Cancer Screening and Prevention

Cancer screening and prevention

Current Projects

Acupressure for Persistent Cancer Related Fatigue

Suzanna M. Zick, N.D., M.P.H., Principal Investigator
Ananda Sen, Ph.D., Co-Investigator

Funded by the National Institutes of Health, The National Cancer Institute

This randomized, single-blind, placebo controlled study will examine the effect of two different acupressure treatments compared to standard of care, since self-administered acupressure has been demonstrated to decrease persistent cancer-related fatigue (PCRF) for breast cancer survivor

Modeling Professional Attitudes and Teaching Humanistic Communication in Virtual Reality (MPathic VR)

Michael D. Fetters, M.D., M.P.H., M.A., Principal Investigator

Funded by The National Institutes of Health

The M-Pathic VR II project will rigorously evaluate the extent that the newly successful "virtual reality" software program (developed in Phase I) can enhance medical school curricula in professionalism, empathy, and in patient-centeredness (using verbal and non-verbal communication skills) as well as the ACGME competencies when treating a terminally ill cancer patient.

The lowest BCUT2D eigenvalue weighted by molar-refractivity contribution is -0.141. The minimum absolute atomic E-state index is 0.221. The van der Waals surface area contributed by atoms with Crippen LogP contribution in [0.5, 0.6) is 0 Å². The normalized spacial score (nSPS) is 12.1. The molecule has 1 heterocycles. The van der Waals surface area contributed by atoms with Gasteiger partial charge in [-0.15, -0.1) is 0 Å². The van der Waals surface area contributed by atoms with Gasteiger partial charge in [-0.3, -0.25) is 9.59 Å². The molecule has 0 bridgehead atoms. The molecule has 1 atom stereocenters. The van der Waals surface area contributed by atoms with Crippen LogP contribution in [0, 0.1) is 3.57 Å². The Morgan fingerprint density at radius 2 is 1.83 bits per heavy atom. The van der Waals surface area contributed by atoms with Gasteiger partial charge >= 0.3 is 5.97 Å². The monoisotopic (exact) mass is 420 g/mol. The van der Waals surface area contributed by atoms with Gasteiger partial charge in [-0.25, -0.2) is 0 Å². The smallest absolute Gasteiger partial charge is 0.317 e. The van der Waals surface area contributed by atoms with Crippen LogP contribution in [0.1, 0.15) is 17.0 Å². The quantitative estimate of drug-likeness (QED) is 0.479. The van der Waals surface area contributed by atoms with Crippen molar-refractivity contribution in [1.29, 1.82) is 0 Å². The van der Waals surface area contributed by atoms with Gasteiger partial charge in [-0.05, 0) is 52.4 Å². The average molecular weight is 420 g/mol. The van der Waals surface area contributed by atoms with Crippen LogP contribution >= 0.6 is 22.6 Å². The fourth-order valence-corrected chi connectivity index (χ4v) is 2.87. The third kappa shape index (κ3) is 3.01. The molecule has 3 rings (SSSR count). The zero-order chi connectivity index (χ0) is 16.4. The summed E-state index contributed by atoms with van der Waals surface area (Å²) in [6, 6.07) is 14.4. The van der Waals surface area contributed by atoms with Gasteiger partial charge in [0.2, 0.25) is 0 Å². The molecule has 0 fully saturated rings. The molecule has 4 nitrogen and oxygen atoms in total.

Multi-Level Approaches to Screening for Colorectal and Cervical Cancers in Rural Primary Care Settings

Sherri Sheinfeld Gorin, Ph.D., FSBM., PI | sherri.gorin@gmail.com and ssgorin@med.umich.edu

Masahito Jimbo, M.D., Ph.D., M.P.H., Co-PI | mjimbo@med.umich.edu

Funded by the Michigan Institute for Clinical & Health Research 

The goal of the MICHR Accelerating Synergy Positioning Project (called the Primary Care Rural Screening Project ,PCRSP) is to advance understanding of the multi-level healthcare policy, institution, physician, provider team, and patient factors that contribute to colorectal, cervical, and lung cancer-related health disparities in incidence and mortality among rural populations, and the implications of these inequities.

Translational Research in GI Cancer

Ananda Sen, Ph.D., Co-Investigator
Zora Djuric, Ph.D., Co-Investigator

Funded by the National Institutes of Health

The Specialized Program of Research Excellence will address the hypothesis that identifying and developing interventions to address molecular events that enhance cellular carcinogenesis or cellular transformed phenotype will reduce the morbidity and mortality associated with colorectal and pancreatic cancers through risk identification, preventive interventions, early detection, or improved treatment of invasive cancer.